Vietnam's property market downturn slows, government prepares reforms to revitalize sector

Vietnam's property market downturn slows, government prepares reforms to revitalize sector

In 2020, Vietnam's real estate market began a challenging period of decline. The global pandemic was the obvious initial problem, which did not loosen its grip on the world until the end of 2021. However, the long-awaited recovery did not materialize as another issue emerged - a broad campaign against corruption and tax evasion, which had flourished in the real estate sector.

It's not until the end of 2023 that analysts begin to confidently confirm the slowing of the market's decline, although some problems remain. Police continue to investigate a billion-dollar fraud case, developer Novaland Investment Group is still in dispute with creditors over $300 million in bonds, and the Asian Development Bank warns of the risk of real estate problems spilling over into the banking sector.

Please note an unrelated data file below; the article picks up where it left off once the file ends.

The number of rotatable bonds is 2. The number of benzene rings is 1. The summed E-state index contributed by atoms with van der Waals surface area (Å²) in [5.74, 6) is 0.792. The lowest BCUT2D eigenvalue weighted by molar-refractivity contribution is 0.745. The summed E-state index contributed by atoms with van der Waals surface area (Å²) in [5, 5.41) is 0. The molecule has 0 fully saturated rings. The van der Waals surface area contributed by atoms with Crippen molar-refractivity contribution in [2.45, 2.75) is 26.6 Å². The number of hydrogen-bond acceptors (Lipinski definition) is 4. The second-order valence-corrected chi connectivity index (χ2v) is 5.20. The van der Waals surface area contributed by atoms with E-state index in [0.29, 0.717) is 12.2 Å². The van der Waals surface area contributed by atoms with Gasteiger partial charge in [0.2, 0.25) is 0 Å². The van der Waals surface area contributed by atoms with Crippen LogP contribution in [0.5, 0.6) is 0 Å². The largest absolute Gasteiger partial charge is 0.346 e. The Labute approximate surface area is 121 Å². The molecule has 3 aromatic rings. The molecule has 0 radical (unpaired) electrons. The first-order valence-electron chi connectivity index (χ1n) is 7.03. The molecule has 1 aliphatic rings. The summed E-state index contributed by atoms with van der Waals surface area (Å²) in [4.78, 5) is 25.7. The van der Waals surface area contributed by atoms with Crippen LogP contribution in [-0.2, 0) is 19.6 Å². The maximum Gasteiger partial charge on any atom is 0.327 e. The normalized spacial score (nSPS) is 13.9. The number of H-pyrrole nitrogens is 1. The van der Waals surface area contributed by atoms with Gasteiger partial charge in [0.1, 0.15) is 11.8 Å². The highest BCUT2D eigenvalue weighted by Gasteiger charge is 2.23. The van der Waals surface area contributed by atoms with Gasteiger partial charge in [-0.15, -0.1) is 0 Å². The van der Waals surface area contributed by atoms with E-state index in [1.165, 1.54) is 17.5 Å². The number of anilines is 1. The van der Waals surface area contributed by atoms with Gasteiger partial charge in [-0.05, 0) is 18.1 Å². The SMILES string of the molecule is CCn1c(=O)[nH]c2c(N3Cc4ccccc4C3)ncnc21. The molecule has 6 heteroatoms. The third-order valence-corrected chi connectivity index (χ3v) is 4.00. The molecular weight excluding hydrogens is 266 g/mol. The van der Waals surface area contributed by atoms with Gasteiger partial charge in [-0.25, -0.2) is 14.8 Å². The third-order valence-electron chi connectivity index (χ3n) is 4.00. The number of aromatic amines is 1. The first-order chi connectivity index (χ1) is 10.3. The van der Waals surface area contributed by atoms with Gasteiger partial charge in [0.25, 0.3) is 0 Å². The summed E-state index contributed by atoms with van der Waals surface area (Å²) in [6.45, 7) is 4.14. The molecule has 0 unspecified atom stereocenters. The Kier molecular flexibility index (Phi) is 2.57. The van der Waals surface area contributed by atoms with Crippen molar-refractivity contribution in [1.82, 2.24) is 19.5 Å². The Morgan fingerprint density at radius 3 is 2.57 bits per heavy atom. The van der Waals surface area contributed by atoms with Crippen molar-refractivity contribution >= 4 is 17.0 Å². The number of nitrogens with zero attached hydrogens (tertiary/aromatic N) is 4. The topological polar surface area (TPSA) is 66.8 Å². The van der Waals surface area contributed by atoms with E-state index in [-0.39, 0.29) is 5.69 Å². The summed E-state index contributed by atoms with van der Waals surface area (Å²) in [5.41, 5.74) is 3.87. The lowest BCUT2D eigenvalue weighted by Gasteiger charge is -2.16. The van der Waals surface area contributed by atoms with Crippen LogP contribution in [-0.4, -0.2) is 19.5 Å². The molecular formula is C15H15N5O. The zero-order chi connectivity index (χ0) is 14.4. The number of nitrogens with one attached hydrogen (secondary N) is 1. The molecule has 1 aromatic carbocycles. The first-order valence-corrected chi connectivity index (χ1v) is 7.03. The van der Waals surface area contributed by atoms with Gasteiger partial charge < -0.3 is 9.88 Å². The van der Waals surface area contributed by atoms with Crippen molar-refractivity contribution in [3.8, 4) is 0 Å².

However, the government has taken advantage of the stabilizing situation to begin reforming the sector to stimulate economic activity in the market. Prime Minister Pham Minh Chinh has introduced several solutions to provide the necessary stimulus. Interest rates on loans are already being reduced, and requirements for property purchase loans are being simplified.

Pham Minh Chinh has also instructed the State Bank of Vietnam (SBV) to work with private banks to create special credit lines for businesses in the real estate market. The process of simplifying requirements for potential borrowers and further reducing interest rates is underway. The SBV, in cooperation with the Ministry of Construction, is also tasked with developing a credit support program for social housing construction.

The Ministry of Construction has recently published new data on the real estate sector, indicating an increase in the number of new loans from developers in the market. By the end of August, the volume of debt of companies in the sector reached $41.6 billion, showing an annual increase of 23.3%. However, the volume of new loans to individuals remained relatively low during the same period. Some private banks reported an annual increase of 45-48% in business loans issued.

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